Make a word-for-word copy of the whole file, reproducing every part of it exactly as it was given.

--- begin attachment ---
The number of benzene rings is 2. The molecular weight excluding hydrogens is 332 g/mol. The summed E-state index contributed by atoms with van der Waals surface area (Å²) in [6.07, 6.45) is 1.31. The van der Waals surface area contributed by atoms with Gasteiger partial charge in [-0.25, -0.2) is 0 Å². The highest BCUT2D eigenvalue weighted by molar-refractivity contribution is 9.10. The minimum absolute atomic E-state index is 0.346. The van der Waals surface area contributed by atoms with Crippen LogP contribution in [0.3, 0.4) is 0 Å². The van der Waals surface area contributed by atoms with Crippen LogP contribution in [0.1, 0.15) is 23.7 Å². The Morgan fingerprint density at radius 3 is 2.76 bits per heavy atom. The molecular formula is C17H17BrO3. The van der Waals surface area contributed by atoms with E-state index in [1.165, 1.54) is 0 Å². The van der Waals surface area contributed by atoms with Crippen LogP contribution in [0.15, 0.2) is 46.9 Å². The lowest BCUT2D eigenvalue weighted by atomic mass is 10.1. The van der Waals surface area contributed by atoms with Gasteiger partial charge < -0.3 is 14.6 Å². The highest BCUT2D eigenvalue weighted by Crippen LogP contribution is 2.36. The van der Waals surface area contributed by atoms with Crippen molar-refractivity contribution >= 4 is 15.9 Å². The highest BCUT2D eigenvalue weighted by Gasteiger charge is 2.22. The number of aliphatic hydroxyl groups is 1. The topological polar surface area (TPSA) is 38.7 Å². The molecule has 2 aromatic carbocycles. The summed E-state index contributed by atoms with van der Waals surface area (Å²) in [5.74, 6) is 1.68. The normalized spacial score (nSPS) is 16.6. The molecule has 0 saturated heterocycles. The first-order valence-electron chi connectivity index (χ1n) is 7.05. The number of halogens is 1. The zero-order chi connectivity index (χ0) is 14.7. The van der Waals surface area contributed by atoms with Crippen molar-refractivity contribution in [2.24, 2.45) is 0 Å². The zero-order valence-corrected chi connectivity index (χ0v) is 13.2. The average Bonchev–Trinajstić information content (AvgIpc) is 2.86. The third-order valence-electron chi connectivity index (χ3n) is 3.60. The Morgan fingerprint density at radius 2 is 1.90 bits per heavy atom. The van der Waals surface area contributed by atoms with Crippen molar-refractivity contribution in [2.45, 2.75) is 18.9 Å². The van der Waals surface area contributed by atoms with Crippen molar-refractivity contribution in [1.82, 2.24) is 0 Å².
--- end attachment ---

The number of benzene rings is 2. The molecular weight excluding hydrogens is 332 g/mol. The summed E-state index contributed by atoms with van der Waals surface area (Å²) in [6.07, 6.45) is 1.31. The van der Waals surface area contributed by atoms with Gasteiger partial charge in [-0.25, -0.2) is 0 Å². The highest BCUT2D eigenvalue weighted by molar-refractivity contribution is 9.10. The minimum absolute atomic E-state index is 0.346. The van der Waals surface area contributed by atoms with Crippen LogP contribution in [0.3, 0.4) is 0 Å². The van der Waals surface area contributed by atoms with Crippen LogP contribution in [0.1, 0.15) is 23.7 Å². The Morgan fingerprint density at radius 3 is 2.76 bits per heavy atom. The molecular formula is C17H17BrO3. The van der Waals surface area contributed by atoms with E-state index in [1.165, 1.54) is 0 Å². The van der Waals surface area contributed by atoms with Crippen LogP contribution in [0.15, 0.2) is 46.9 Å². The lowest BCUT2D eigenvalue weighted by atomic mass is 10.1. The van der Waals surface area contributed by atoms with Gasteiger partial charge < -0.3 is 14.6 Å². The highest BCUT2D eigenvalue weighted by Crippen LogP contribution is 2.36. The van der Waals surface area contributed by atoms with Crippen molar-refractivity contribution >= 4 is 15.9 Å². The highest BCUT2D eigenvalue weighted by Gasteiger charge is 2.22. The number of aliphatic hydroxyl groups is 1. The topological polar surface area (TPSA) is 38.7 Å². The molecule has 2 aromatic carbocycles. The summed E-state index contributed by atoms with van der Waals surface area (Å²) in [5.74, 6) is 1.68. The normalized spacial score (nSPS) is 16.6. The molecule has 0 saturated heterocycles. The first-order valence-electron chi connectivity index (χ1n) is 7.05. The number of halogens is 1. The zero-order chi connectivity index (χ0) is 14.7. The van der Waals surface area contributed by atoms with Crippen molar-refractivity contribution in [2.24, 2.45) is 0 Å². The zero-order valence-corrected chi connectivity index (χ0v) is 13.2. The average Bonchev–Trinajstić information content (AvgIpc) is 2.86. The third-order valence-electron chi connectivity index (χ3n) is 3.60. The Morgan fingerprint density at radius 2 is 1.90 bits per heavy atom. The van der Waals surface area contributed by atoms with Crippen molar-refractivity contribution in [2.45, 2.75) is 18.9 Å². The van der Waals surface area contributed by atoms with Crippen molar-refractivity contribution in [1.82, 2.24) is 0 Å².